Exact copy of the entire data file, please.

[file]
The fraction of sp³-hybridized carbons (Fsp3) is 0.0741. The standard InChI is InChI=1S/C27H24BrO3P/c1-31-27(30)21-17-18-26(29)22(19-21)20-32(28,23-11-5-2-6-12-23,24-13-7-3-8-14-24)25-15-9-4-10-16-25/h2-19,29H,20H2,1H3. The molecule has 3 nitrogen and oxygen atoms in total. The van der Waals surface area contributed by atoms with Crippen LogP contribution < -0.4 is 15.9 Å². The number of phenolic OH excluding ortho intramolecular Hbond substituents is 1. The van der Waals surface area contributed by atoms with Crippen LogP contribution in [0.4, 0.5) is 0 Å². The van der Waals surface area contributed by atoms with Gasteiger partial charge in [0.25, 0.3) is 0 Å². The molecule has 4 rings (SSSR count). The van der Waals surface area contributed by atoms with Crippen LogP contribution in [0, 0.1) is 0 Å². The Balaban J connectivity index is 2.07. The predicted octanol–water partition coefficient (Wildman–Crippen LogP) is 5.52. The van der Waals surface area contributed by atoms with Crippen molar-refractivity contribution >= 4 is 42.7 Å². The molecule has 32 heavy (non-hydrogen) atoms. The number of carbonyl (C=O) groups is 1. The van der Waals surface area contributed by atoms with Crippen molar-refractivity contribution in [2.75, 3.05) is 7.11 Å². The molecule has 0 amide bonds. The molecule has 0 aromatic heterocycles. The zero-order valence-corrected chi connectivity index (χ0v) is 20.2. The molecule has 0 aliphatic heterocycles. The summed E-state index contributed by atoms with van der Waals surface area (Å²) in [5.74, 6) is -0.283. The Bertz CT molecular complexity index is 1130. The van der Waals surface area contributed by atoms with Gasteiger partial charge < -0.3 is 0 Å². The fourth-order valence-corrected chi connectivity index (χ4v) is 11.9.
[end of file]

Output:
The fraction of sp³-hybridized carbons (Fsp3) is 0.0741. The standard InChI is InChI=1S/C27H24BrO3P/c1-31-27(30)21-17-18-26(29)22(19-21)20-32(28,23-11-5-2-6-12-23,24-13-7-3-8-14-24)25-15-9-4-10-16-25/h2-19,29H,20H2,1H3. The molecule has 3 nitrogen and oxygen atoms in total. The van der Waals surface area contributed by atoms with Crippen LogP contribution < -0.4 is 15.9 Å². The number of phenolic OH excluding ortho intramolecular Hbond substituents is 1. The van der Waals surface area contributed by atoms with Crippen LogP contribution in [0.4, 0.5) is 0 Å². The van der Waals surface area contributed by atoms with Gasteiger partial charge in [0.25, 0.3) is 0 Å². The molecule has 4 rings (SSSR count). The van der Waals surface area contributed by atoms with Crippen LogP contribution in [0, 0.1) is 0 Å². The Balaban J connectivity index is 2.07. The predicted octanol–water partition coefficient (Wildman–Crippen LogP) is 5.52. The van der Waals surface area contributed by atoms with Crippen molar-refractivity contribution >= 4 is 42.7 Å². The molecule has 32 heavy (non-hydrogen) atoms. The number of carbonyl (C=O) groups is 1. The van der Waals surface area contributed by atoms with Crippen molar-refractivity contribution in [2.75, 3.05) is 7.11 Å². The molecule has 0 amide bonds. The molecule has 0 aromatic heterocycles. The zero-order valence-corrected chi connectivity index (χ0v) is 20.2. The molecule has 0 aliphatic heterocycles. The summed E-state index contributed by atoms with van der Waals surface area (Å²) in [5.74, 6) is -0.283. The Bertz CT molecular complexity index is 1130. The van der Waals surface area contributed by atoms with Gasteiger partial charge < -0.3 is 0 Å². The fourth-order valence-corrected chi connectivity index (χ4v) is 11.9.